Summary Report - May 2008

BRIEF REPORT ON THE 7:30 BREAKFAST DEBATE – MAY 30TH 2008

“A DROP IN THE BUCKET: HOW DO WE IMPROVE WATER SUPPLY TO DAR ES SALAAM’S POOR?”

Dar es Salaam has grown from a town of about 50,000 inhabitants in the 1950s to a city of over three million to date. Until the late 1970s, the city’s water supply services more or less kept pace with the rate of population growth. But the availability and quality of water thereafter began to deteriorate. The responsible body at the time, the National Urban Water Authority (NUWA), failed to improve the declining services resulting from poor maintenance and lack of new investment.Meanwhile, the demand for water continued to increase as the population swelled and suburbs expanded. By 1997, many household were no longer getting water directly from the municipal supply and were instead reliant upon private vendors. Policy Forum and HakiElimu dedicated May’s breakfast debate to the issue of water supply in Dares Salaam. The presentations were done by Mr. Ben Taylor, Policy Team Leader, and Water Aid Tanzania and Mr. Alex Kaaya, CEO, Dar es Salaam Water and Sewage Corporation.There was also a brief comment from Mr. Francis Ato Brown on the strides made in improving the water supply system in Dar es Salaam. Miss Mugizi of the Policy Forum secretariat facilitated the debate.

The first presentation was done by Mr. Ben Taylo who he started by giving an outline of the current situation of water supply to the poor in Dar es Salaam. He said that up to the year 2007, only 44,000 out of 600,000 households (7%) had connections to water supply and the remaining accessed water from neighbors or small private vendors. He added that those who had DAWASCO connection paid between 10/- and 13/- for 20 liters while those without paid 200/-.He also gave an overview of the City Water Services (CWS) experience and the challenges it inherited when taking up the 10-year lease of the water supply infrastructure. Why did City Water fail? According to Ben Taylor, it was due to limited information available prior to tendering. CWS did not know what they were getting into and there were incentives on all sides to act quickly rather than focus on quality and sustainability. He said the failure of checks and balances from the media, civil society and parliament also contributed to the water supply restructuring not succeeding. Other attributing problems included the poor state of the supply network, substandard customer database and inefficient billing system.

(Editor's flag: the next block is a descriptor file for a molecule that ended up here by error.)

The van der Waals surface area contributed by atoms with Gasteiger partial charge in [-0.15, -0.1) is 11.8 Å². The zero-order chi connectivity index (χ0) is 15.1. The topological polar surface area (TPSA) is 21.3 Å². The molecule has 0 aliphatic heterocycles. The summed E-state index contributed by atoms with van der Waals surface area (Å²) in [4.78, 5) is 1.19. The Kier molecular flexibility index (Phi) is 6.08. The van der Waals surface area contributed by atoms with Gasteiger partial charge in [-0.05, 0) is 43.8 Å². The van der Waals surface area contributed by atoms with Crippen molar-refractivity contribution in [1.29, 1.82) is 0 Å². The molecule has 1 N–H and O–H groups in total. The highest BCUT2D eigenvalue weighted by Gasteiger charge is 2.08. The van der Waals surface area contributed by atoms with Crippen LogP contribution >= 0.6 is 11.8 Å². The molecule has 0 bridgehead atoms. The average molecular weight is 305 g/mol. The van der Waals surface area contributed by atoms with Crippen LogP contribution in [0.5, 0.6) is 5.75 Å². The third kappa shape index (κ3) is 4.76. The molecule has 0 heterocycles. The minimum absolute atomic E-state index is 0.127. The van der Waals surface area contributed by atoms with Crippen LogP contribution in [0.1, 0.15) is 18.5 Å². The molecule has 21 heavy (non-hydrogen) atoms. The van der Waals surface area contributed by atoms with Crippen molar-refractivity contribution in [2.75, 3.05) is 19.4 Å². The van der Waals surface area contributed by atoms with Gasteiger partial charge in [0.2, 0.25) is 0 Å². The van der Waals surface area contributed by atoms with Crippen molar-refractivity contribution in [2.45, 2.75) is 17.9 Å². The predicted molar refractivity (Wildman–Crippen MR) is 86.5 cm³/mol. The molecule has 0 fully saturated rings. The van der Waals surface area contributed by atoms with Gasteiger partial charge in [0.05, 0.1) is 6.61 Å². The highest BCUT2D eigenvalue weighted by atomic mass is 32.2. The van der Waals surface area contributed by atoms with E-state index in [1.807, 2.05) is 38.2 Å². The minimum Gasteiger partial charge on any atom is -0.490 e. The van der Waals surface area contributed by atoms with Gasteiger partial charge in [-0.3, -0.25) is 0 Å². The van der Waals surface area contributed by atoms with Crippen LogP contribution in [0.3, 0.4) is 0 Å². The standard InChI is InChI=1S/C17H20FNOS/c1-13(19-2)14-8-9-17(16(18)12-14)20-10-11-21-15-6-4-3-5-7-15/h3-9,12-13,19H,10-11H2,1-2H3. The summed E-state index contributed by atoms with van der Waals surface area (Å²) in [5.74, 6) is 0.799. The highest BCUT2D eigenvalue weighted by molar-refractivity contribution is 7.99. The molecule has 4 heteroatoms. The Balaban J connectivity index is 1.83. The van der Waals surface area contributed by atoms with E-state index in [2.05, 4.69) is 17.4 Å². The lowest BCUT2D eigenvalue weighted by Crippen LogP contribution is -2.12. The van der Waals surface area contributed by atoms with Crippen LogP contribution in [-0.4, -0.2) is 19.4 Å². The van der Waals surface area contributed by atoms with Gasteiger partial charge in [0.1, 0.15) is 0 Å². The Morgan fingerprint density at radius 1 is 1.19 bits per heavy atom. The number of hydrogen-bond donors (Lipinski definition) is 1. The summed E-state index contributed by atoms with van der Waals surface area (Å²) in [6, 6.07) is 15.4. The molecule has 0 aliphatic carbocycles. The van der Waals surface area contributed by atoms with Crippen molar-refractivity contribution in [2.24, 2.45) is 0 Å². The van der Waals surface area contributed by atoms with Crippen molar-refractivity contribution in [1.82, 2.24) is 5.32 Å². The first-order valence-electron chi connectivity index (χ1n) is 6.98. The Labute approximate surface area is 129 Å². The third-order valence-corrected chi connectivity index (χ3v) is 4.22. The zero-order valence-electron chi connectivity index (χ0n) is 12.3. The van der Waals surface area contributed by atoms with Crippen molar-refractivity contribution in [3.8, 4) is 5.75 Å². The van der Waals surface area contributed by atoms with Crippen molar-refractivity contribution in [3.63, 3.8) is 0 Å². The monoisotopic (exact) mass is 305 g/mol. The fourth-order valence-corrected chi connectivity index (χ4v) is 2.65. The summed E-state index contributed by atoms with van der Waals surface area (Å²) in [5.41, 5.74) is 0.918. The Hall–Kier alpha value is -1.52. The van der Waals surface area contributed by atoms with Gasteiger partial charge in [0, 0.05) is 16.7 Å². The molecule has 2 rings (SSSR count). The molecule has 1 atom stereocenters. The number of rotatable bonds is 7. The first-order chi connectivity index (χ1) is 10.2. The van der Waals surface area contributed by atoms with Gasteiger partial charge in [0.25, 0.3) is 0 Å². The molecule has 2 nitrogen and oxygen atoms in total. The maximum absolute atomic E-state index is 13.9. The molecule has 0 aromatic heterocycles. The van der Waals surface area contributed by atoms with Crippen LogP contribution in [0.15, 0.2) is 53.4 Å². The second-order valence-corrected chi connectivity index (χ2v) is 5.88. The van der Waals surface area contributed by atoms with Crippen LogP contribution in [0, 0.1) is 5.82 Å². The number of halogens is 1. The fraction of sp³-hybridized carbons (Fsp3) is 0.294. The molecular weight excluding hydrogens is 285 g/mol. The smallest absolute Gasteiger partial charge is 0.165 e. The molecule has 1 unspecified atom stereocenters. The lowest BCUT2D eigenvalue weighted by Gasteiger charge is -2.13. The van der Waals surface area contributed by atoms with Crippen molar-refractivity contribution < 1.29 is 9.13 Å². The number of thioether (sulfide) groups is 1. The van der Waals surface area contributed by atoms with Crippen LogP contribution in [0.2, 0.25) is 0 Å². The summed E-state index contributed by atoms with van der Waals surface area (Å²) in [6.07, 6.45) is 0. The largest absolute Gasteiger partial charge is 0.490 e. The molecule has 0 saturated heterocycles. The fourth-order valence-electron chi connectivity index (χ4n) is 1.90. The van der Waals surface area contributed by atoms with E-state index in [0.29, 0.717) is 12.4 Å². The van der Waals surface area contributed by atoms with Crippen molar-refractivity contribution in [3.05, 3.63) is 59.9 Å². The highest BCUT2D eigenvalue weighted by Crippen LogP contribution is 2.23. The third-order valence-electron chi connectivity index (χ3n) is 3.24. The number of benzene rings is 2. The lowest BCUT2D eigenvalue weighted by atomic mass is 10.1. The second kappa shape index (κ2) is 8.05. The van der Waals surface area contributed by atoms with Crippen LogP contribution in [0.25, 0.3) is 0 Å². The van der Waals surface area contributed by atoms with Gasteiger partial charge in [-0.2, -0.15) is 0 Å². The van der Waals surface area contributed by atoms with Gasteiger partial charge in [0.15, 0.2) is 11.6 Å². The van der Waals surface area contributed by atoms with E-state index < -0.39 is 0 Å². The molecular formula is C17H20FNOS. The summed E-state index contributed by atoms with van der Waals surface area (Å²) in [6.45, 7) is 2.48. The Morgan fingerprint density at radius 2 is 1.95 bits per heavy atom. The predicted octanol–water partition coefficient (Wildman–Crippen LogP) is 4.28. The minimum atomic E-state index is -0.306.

Concluding, he came up with optional solutions to the problem by saying that we need to have first time connection fee by targeting the middle-poor rather than poorest. He also suggested the use of tariff structures and the kiosk approach which is the most effective way of delivering subsidies to the poor. The kiosks, he said, can be built with public funds.

The second presentation was from Mr. Alex Kaaya who gave a very short and brief presentation by being honest that water supply in the city is at a destitute state. He said, for instance, that currently from the Quality Plaza area along Nyerere road to the Airport, there exists no DAWASCO water supply. It is only the city center and the Oyster bay area that gets water for 24 hours. The consumption capacity is 2500 cm³ so in such a situation there has to be rationing.

Why are we where we are? Mr. Kaaya explained that the population increase is inversely proportional to the expansion of the pipe system. There has been no pipe expansion since the1970s and while in 1986 the city’s population was at around 780,000, it is now at about 1.5million. He also said that the delay of donor funds for pipe system expansion since 1996 has also been a major reason for the rationing we are having now. So far, the measures taken have included looking into the possibility of constructing a borehole south of the city that will supply the entire Temeke Municipal, a constituent of Dar es Salaam.

For Mr. Francis Ato Brown, he gave some few comments on the issue and said DAWASCO has had management problems and infrastructure inadequacies. For instance, he mentioned that the Ruvu water pipeline has not been given proper attention for almost 30 years now.

Comments and Questions from Plenary Discussion:

• Why doesn’t Water Aid Tanzania publicize the original report in the website?

• Why are the Kiosks constructed not providing water to the people?

• More investment is needed to improve DAWASCO’s billing system and the customer database.

• What is DAWASCO doing to solve the problem of water leakages and illegal connections?

• On the provision of water to the poor, are Kiosks the real the solution?

Response to the Comments:

• The full report is available and provided upon request by e-mail to Water aid. The email address is at the back page of the summary report. The reason why you need to request is that the report is too big to upload on the website.

• On the issue of Kiosks, it is all about water allocation. If a kiosk is placed in an area where water is rationed, then it will never work as it was intended for. So it is a solution only if the system is well connected.

• On illegal connections, the problem is caused by scattered settlements (i.e. some households are 2 kilometers apart).

• It is not that DAWASCO is doing nothing. The issue is complicated and the company is doing a lot to improve the water supply network considering the scale of the problem.

Miss Mugizi from policy forum closed the discussion and welcomed the participants to the next month’s breakfast debate.

 

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